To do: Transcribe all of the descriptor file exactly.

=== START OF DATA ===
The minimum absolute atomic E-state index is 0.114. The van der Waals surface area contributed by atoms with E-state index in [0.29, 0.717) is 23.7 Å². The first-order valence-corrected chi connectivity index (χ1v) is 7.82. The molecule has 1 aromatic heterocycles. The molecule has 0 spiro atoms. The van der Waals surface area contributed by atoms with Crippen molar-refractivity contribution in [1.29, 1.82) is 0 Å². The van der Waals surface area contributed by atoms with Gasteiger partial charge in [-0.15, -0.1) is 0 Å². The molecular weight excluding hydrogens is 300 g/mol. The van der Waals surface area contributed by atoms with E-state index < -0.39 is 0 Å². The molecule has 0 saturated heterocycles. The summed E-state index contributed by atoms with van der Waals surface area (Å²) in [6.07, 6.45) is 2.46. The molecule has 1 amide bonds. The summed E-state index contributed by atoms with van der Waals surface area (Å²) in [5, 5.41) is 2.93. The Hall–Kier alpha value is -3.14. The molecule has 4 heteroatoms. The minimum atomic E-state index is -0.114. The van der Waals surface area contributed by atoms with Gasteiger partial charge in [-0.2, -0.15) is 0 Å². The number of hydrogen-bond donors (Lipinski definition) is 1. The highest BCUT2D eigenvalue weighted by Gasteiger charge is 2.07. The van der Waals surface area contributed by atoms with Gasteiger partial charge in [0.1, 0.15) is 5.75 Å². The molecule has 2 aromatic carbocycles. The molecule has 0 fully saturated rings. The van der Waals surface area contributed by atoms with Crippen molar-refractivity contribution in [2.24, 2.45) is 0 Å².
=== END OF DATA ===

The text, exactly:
The minimum absolute atomic E-state index is 0.114. The van der Waals surface area contributed by atoms with E-state index in [0.29, 0.717) is 23.7 Å². The first-order valence-corrected chi connectivity index (χ1v) is 7.82. The molecule has 1 aromatic heterocycles. The molecule has 0 spiro atoms. The van der Waals surface area contributed by atoms with Crippen molar-refractivity contribution in [1.29, 1.82) is 0 Å². The van der Waals surface area contributed by atoms with Gasteiger partial charge in [-0.15, -0.1) is 0 Å². The molecular weight excluding hydrogens is 300 g/mol. The van der Waals surface area contributed by atoms with E-state index < -0.39 is 0 Å². The molecule has 0 saturated heterocycles. The summed E-state index contributed by atoms with van der Waals surface area (Å²) in [6.07, 6.45) is 2.46. The molecule has 1 amide bonds. The summed E-state index contributed by atoms with van der Waals surface area (Å²) in [5, 5.41) is 2.93. The Hall–Kier alpha value is -3.14. The molecule has 4 heteroatoms. The minimum atomic E-state index is -0.114. The van der Waals surface area contributed by atoms with Gasteiger partial charge in [-0.2, -0.15) is 0 Å². The number of hydrogen-bond donors (Lipinski definition) is 1. The highest BCUT2D eigenvalue weighted by Gasteiger charge is 2.07. The van der Waals surface area contributed by atoms with Gasteiger partial charge in [0.1, 0.15) is 5.75 Å². The molecule has 2 aromatic carbocycles. The molecule has 0 fully saturated rings. The van der Waals surface area contributed by atoms with Crippen molar-refractivity contribution in [2.24, 2.45) is 0 Å².